“Seventy—maybe? Who knows?”
“Bill’s boy David, I reckon.”
“The smart ’un?”
“Yep.” And by then they had entered the wilder land that marked the last half of Sullivan Cove Road. Mims had perked up, Ben noted sourly, as though he’d finally found something that interested him. Just his luck, too: for him to get the hots for the one chunk of real estate he’d never pry loose from its masters.
”Where’s this lake?”
“Road dead-ends there,” Ben replied, grimacing as they crunched into an unexpected rut. “Old Sullivan place is underwater beyond.”
Ralph nodded smugly. Ben masked his irritation with a yawn. The land had opened up again, fallow fields alternating with patches of woods, alternating with serious forest. Ahead was a glitter that could only be water. Blue sky rose above: cloudless, save for a vague troubling in the air, like wind made manifest.
The road petered out in a turnaround ringed by the pale, worn-out stalks of last year’s broom sedge and pockmarked by the darker detritus of countless campfires. Without asking, Ben parked the Jeep and switched off the ignition. “Wanta get out?”
“Wouldn’t miss it,” Ralph replied smartly, fumbling with the door lock. “I’m real impressed so far.”
You would be,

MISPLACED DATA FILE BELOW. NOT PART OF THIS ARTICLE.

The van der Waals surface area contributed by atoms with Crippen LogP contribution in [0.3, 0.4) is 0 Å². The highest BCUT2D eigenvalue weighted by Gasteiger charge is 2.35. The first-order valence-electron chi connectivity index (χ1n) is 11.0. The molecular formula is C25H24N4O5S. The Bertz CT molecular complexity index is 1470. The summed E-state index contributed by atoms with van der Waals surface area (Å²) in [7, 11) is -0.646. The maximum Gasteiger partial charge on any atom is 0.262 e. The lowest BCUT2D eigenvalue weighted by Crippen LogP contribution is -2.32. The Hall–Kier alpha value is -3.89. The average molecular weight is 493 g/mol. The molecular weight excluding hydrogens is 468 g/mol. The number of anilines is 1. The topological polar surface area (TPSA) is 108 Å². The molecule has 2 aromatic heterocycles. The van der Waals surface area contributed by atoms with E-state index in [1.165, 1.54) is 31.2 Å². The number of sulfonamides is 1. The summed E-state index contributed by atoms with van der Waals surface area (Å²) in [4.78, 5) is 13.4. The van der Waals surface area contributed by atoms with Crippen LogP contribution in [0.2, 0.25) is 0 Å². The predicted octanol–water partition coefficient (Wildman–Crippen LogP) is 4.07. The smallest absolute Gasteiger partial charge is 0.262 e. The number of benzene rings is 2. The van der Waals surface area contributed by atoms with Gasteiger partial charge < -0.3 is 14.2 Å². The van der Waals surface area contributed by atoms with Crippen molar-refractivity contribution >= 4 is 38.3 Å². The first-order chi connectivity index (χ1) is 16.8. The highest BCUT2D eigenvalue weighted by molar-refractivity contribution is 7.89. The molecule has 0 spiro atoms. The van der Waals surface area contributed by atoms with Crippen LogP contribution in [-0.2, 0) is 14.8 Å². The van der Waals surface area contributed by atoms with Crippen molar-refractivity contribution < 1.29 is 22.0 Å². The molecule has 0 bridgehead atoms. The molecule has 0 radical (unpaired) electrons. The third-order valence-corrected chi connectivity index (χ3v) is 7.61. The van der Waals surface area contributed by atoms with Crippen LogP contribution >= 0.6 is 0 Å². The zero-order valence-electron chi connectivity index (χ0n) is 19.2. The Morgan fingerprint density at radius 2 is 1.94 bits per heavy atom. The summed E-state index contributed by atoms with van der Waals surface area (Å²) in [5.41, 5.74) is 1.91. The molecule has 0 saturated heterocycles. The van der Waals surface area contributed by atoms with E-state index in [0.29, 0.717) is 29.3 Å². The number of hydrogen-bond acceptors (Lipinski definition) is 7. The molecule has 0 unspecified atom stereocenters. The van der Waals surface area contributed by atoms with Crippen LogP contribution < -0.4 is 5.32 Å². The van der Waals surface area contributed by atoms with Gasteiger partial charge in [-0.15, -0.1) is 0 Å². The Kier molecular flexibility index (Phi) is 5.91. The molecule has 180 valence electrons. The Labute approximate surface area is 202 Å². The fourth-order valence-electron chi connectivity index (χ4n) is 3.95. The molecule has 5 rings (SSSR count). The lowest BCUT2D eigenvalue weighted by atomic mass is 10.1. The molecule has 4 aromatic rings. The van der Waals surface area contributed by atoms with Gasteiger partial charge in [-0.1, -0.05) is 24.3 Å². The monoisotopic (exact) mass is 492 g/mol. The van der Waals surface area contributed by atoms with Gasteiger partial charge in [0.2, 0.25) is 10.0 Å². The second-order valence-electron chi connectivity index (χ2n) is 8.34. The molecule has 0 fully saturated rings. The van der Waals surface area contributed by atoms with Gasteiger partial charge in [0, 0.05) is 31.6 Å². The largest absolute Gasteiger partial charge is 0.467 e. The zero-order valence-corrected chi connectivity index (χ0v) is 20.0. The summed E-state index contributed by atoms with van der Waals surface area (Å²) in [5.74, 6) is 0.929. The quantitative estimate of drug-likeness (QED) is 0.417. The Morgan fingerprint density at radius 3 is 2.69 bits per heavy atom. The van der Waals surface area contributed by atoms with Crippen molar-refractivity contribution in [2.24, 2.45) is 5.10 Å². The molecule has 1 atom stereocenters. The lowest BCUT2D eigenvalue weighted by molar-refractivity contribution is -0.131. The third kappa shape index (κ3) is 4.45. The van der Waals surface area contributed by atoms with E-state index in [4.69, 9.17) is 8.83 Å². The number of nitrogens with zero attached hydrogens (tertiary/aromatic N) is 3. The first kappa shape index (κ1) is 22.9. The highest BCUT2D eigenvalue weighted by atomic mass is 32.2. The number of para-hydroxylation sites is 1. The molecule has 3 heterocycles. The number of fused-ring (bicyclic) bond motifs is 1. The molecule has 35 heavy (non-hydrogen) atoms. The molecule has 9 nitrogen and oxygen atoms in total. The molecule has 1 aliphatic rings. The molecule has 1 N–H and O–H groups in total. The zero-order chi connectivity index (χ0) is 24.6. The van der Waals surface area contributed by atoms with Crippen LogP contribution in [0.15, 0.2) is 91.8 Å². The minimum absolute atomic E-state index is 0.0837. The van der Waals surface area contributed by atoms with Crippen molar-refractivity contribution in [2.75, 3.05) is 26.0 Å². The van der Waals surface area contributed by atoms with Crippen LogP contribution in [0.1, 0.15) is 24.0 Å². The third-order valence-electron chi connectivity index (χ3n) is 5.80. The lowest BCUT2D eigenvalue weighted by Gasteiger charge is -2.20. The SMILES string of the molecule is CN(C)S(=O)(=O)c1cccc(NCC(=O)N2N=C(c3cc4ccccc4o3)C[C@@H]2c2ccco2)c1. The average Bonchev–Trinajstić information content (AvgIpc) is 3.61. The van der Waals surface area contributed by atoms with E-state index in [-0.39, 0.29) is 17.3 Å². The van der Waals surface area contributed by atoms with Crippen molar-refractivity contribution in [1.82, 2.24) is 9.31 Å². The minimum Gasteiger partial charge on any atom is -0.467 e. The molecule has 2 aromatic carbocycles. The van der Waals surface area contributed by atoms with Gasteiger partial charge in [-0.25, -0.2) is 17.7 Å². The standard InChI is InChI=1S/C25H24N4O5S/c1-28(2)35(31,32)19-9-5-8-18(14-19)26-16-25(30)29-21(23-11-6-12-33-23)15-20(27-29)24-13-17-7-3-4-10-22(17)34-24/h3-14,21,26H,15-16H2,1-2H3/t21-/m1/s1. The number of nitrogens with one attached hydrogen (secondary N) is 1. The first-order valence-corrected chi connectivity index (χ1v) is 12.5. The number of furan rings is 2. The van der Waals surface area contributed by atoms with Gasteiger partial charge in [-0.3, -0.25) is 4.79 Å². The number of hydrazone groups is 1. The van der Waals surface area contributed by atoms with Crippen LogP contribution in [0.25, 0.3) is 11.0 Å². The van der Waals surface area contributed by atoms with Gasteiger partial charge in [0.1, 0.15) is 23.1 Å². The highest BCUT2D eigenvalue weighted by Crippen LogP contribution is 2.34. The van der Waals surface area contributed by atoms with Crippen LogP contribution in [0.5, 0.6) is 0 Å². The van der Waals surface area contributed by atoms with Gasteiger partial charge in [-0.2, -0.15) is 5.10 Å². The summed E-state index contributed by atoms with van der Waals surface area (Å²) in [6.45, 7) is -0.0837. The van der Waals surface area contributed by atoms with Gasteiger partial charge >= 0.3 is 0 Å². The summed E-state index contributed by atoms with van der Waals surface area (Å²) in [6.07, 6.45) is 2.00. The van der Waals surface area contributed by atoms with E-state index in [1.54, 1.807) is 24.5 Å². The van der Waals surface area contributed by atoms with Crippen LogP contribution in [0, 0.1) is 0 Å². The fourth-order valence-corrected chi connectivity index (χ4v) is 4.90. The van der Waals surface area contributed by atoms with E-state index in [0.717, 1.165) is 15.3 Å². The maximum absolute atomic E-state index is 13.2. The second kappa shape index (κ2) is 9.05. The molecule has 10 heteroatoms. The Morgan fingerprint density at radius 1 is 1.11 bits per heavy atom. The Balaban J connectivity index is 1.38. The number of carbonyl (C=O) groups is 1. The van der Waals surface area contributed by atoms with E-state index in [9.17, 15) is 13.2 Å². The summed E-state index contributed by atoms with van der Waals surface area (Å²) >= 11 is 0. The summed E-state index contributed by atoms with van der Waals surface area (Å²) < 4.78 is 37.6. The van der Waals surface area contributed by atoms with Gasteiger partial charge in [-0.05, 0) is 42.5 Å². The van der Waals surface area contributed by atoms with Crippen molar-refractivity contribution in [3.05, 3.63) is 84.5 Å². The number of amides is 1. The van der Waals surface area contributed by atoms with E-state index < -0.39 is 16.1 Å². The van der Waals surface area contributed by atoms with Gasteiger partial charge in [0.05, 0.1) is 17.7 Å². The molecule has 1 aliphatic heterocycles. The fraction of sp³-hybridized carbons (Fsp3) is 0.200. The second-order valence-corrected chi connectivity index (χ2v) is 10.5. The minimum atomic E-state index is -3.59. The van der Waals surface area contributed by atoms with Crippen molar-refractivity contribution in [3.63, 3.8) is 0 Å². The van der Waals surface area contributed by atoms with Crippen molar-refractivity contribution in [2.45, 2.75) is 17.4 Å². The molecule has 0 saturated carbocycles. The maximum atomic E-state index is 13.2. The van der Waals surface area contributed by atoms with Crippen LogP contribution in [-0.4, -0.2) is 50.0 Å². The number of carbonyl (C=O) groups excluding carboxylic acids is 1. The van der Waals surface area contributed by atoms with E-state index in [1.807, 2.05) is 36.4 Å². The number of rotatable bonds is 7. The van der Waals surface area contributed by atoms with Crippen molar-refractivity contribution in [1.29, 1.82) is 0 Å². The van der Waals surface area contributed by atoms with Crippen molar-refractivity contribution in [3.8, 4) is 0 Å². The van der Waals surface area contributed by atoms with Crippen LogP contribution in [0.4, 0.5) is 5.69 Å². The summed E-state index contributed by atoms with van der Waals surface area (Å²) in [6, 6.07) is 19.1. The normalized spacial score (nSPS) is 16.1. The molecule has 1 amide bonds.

Ben nearly blurted out, even as he schooled his expression to careful blandness. A pause to steel himself, and he joined Mims on the scraggly grass at the end of the road. Mims inhaled deeply. “Looks good!” he enthused, striding toward the fringe of pines that screened all but the merest shimmer of the lake. Ben followed doggedly. The larger man’s ample bulk blocked most of the view ahead.
“This is it,” Mims proclaimed, hands on hips. “Why didn’t you tell me about that mountain?”
“What mountain?” Ben wondered, easing up beside his client. But then he saw.
The land sloped down before him in a series of bare shelves, equal parts red clay and yellow rock until they disappeared beneath the glassy waters of a wide, mysterious-looking lake. But straight ahead—no more than half a mile offshore—a small mountain reared a near-perfect cone above the surface: a cone whose summit was faced with raw cliffs of some white stone—quartzite, probably—that glittered so brightly in the sunlight it hurt to look upon.